• significantly improve or even reverse diabetes
  • be more satiating per calorie than a Mediterranean diet
  • improve blood pressure, glucose tolerance and blood lipids.

Impressive results. But there is a key caveat in the studies – protein was almost never matched between diets. And protein helps us preserve muscle mass, increase fat loss and feel satisfied by our meals.

The problem with Paleo

Paleo-style eating has a lot of good qualities: it emphasises whole foods, lean proteins, vegetables, fruits and healthy fats. Incorporating more of these foods into your diet would likely be a big improvement.

However, the Paleo diet has some flaws. The evolutionary arguments don’t hold up and the current evidence for excluding dairy, legumes and grains isn’t strong.

In fact, the evidence for including those foods, especially legumes, is far stronger than the evidence to remove them. And eliminating entire food groups can often lead to nutrient deficiencies.

But my biggest concern is this: a one-size-fits-all ‘best diet’ approach doesn’t work.

Strictly following a list of ‘good’ and ‘bad’ or ‘allowed’ and ‘not allowed’ foods is problematic for most people.

Even more so, long term it’s tough to be consistent on a strict diet regime like Paleo. Sure, most people can follow it for weeks or months. Maybe even years. But decades? That’s unlikely.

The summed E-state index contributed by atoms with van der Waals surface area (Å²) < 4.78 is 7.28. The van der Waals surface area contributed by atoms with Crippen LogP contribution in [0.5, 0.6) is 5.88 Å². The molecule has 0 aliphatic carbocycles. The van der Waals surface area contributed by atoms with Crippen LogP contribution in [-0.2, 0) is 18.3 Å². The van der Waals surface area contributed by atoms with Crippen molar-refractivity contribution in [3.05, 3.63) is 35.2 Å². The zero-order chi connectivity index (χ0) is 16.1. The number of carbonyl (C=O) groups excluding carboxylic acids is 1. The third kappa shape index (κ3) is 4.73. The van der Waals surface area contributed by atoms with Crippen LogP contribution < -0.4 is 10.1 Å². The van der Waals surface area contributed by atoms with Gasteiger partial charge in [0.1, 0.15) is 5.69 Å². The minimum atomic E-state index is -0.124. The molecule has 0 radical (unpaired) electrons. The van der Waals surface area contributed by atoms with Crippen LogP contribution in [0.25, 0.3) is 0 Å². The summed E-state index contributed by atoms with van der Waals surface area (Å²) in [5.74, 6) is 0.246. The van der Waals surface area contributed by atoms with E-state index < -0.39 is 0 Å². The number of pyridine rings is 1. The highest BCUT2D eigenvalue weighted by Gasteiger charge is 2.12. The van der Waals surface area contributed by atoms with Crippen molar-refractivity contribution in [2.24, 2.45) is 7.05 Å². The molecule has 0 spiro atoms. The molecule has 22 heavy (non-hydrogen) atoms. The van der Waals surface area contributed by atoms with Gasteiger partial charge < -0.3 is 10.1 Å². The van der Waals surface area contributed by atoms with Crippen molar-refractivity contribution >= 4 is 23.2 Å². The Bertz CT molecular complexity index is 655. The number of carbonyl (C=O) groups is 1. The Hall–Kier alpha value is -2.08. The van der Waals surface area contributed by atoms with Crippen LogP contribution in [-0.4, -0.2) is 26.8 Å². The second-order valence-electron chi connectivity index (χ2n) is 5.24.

What you can do today

Instead of signing up for a strict lifestyle template, think about small changes you can make in your ‘modern’ life that support what your ‘ancient’ body needs. For example, look for simple ways to incorporate a bit of what’s good about the ancestral lifestyle into your day. Could you:

  • eat a little more fresh food, like adding some fresh fruit or vegetables to dinner tonight?
  • consider replacing a bit of the processed food you might normally be eating (not all of it, just some)?
  • get outside for some movement and fresh air?
  • go to bed a little earlier to get a good night’s sleep?

These small actions – done consistently – can do much more for your health and happiness long term. And consistency is more important than any food list or evolutionary theory.

About the author

Brian St. Pierre

 

Brian St. Pierre

Brian St. Pierre

Brian is director of performance nutrition at Precision Nutrition, working with sports teams including San Antonio Spurs and Cleveland Browns. Author of several nutrition books, he’s a registered dietitian, certified sports nutritionist and strength and conditioning specialist.

For a more detailed analysis of the Paleo world, you can attend FitPro LIVE on 9-10 July, where Brian will share his wisdom gained from over 20,000 clients. Brian will also lecture on a number of nutritional topics, such as Is Nutrient Timing Dead? and The Cost of Getting Lean. Don’t miss out on these incredible sessions: be sure to book your ticket today. fitpro.com/live

Further reading

Reverse diabetes: http://www.ncbi.nlm.nih.gov/pubmed/17583796, accessed on 5 June 2015.

Improve (but not reverse) diabetes: http://www.ncbi.nlm.nih.gov/pubmed/19604407, accessed on 5 June 2015.

Satiation: http://www.ncbi.nlm.nih.gov/pubmed/21118562, accessed on 5 June 2015.

Blood pressure, glucose tolerance and blood lipids: http://www.ncbi.nlm.nih.gov/pubmed/19604407, accessed on 5 June 2015.